Figures show hundreds of COVID-19 deaths in UK care homes
Leading British charities said the new coronavirus is causing "devastation" in the country's nursing homes, as official statistics showed Tuesday that hundreds more people with COVID-19 have died than are recorded in the U.K. government's daily tally.
The Office for National Statistics said 5,979 deaths that occurred in England up to April 3 involved COVID-19, 15% more than the 5,186 deaths announced by the National Health Service for the same period.
As of Tuesday the government had reported more than 12,000 deaths in the U.K. of people with the new coronavirus.
That total, updated daily, only includes people who died in hospitals. The higher figure, published weekly by the statistics office, includes deaths in all settings including nursing homes, and cases where coronavirus was suspected but not tested for.
Caroline Abrahams, director of the charity Age U.K., said the government's daily figures "are airbrushing older people out like they don't matter."
Age U.K. and other charities have written to Health Secretary Matt Hancock calling social care "the neglected front line" in the pandemic.
"We are appalled by the devastation which coronavirus is causing in the care system and we have all been inundated with desperate calls from the people we support, so we are demanding a comprehensive care package to support social care through the pandemic," said the charities, which include Care England and the Alzheimer's Society.
The statistics office said that up to April 3 just under 10% of deaths involving COVID-19 occurred outside hospitals. It said there were 217 deaths involving the virus in care homes in the week to April 3, a ten-fold increase from the previous week.
The government says outbreaks of COVID-19 have been reported at one in eight U.K. care homes.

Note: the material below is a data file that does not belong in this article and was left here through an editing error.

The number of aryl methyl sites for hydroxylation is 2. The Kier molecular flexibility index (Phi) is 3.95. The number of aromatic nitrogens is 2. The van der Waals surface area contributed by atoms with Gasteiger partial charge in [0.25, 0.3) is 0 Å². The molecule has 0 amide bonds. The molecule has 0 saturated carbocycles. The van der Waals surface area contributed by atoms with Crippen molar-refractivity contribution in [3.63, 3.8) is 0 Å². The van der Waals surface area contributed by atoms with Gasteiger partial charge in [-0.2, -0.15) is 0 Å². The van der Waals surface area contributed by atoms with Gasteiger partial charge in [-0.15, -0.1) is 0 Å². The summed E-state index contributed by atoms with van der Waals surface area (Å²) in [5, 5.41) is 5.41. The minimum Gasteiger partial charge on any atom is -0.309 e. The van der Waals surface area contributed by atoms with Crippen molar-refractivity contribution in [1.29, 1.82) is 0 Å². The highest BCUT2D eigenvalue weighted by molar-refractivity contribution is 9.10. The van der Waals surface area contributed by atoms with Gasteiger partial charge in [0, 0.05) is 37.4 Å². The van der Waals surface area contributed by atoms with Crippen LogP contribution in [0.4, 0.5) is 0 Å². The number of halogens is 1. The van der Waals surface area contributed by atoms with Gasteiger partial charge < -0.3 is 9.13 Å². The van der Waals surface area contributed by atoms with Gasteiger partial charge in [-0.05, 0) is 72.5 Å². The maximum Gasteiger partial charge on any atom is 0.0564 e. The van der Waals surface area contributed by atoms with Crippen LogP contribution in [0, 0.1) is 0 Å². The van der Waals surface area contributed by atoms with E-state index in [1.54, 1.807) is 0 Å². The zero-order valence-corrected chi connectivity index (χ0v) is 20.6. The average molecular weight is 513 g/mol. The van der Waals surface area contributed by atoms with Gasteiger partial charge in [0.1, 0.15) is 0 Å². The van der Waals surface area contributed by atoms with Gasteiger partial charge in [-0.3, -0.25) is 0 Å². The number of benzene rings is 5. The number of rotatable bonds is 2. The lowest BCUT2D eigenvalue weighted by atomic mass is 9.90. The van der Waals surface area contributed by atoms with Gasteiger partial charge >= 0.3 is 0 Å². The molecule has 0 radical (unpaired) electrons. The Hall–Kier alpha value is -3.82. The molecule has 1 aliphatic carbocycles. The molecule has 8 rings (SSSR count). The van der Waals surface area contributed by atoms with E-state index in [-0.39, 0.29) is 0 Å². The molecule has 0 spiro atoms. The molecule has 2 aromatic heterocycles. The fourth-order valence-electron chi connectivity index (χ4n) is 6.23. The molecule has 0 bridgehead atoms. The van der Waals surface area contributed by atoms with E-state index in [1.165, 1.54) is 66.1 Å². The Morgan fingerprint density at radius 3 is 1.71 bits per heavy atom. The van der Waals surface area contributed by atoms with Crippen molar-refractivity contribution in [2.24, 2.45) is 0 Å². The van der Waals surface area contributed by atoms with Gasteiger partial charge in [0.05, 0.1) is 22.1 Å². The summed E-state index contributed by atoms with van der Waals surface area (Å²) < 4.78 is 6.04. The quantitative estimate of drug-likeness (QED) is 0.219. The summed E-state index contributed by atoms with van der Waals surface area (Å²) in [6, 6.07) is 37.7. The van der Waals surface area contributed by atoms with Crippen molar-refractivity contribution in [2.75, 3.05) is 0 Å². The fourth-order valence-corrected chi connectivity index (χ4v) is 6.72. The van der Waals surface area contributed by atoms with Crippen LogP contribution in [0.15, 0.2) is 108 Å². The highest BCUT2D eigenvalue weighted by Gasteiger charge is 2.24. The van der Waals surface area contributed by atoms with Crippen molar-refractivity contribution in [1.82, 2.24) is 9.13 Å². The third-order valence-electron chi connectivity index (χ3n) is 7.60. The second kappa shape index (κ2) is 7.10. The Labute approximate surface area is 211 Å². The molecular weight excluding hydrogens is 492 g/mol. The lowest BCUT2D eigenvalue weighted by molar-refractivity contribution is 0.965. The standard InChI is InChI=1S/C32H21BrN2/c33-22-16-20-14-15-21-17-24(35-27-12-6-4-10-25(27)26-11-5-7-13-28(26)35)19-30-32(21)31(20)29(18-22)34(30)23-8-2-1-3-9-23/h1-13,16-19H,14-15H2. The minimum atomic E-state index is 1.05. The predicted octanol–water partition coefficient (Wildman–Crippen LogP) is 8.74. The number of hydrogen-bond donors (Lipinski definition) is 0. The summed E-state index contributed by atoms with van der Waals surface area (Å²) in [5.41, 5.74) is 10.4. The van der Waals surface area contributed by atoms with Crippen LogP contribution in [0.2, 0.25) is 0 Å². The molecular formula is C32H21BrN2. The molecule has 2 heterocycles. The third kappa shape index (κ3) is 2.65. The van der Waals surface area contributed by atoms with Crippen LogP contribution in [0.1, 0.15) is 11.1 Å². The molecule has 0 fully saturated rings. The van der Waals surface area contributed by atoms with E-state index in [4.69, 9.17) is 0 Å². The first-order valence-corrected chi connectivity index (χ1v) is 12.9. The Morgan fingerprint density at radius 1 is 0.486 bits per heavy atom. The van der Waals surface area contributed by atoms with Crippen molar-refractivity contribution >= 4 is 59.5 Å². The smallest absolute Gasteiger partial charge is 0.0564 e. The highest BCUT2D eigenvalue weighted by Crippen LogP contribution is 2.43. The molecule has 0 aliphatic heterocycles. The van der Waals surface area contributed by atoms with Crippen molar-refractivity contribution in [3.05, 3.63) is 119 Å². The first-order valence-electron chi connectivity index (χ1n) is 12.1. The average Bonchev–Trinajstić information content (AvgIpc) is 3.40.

Care home operators and staff say that figure likely underestimates the true toll in facilities that house some of the country's oldest and most vulnerable people, cared for by often overworked and poorly paid staff.
David Behan, chairman of home operator HC-One, said cases of the new coronavirus had been reported in 232 of the firm's homes—two-thirds of the total. He said 311 residents and one staff member have died with confirmed or suspected COVID-19.
"COVID-19 deaths are representative of about ... just under about a third of all deaths that we've had over the past three weeks," he told the BBC.
Care homes across the country say they have struggled to get adequate protective equipment for staff, and are seeing staff shortages as many workers fall ill or have to self-isolate.
Britain's Conservative government is facing criticism for many aspects of its response to the pandemic, including the limited amount of testing being done for the virus and delays in getting protective equipment to medics and care workers.
The government insists it is rectifying those mistakes. It has vowed to conduct 100,000 tests a day by the end of April—a more than five-fold increase on current rates—and has begun testing health care workers so that those who have been self-isolating but are free of the disease can return to work.
Care-home workers are now also being offered tests, but only 505 have been tested so far, compared to 47,000 health care staff, the government said.
"We are constantly trying to get more support to the social care sector, and we do acknowledge that more needs to be done," said Prime Minister Boris Johnson's spokesman, James Slack.
Worldwide, more than 1.9 million infection s have been reported and over 119,000 people have died.
Liz Kendall, social care spokeswoman for the main opposition Labour Party, said the real number of U.K. deaths would "sadly be even worse" than the figures up to April 3.
"We urgently need these figures on a daily basis to help deal with the emerging crisis in social care and ensure everything possible is being done to protect more than 400,000 elderly and disabled people who live in nursing and residential care homes," she said.
Ros Altmann, a former government minister who campaigns for older people, said frail elderly people were being overlooked in the pandemic.
"We must not forget that the mark of a civilized society must reflect how it treats its most vulnerable and oldest citizens," she said.
"We must not forget the most elderly in our population—the average age of people in our care homes is 85—their lives are also valuable and they need the treatment and the equipment and the care that we would expect for anyone else in society as well."
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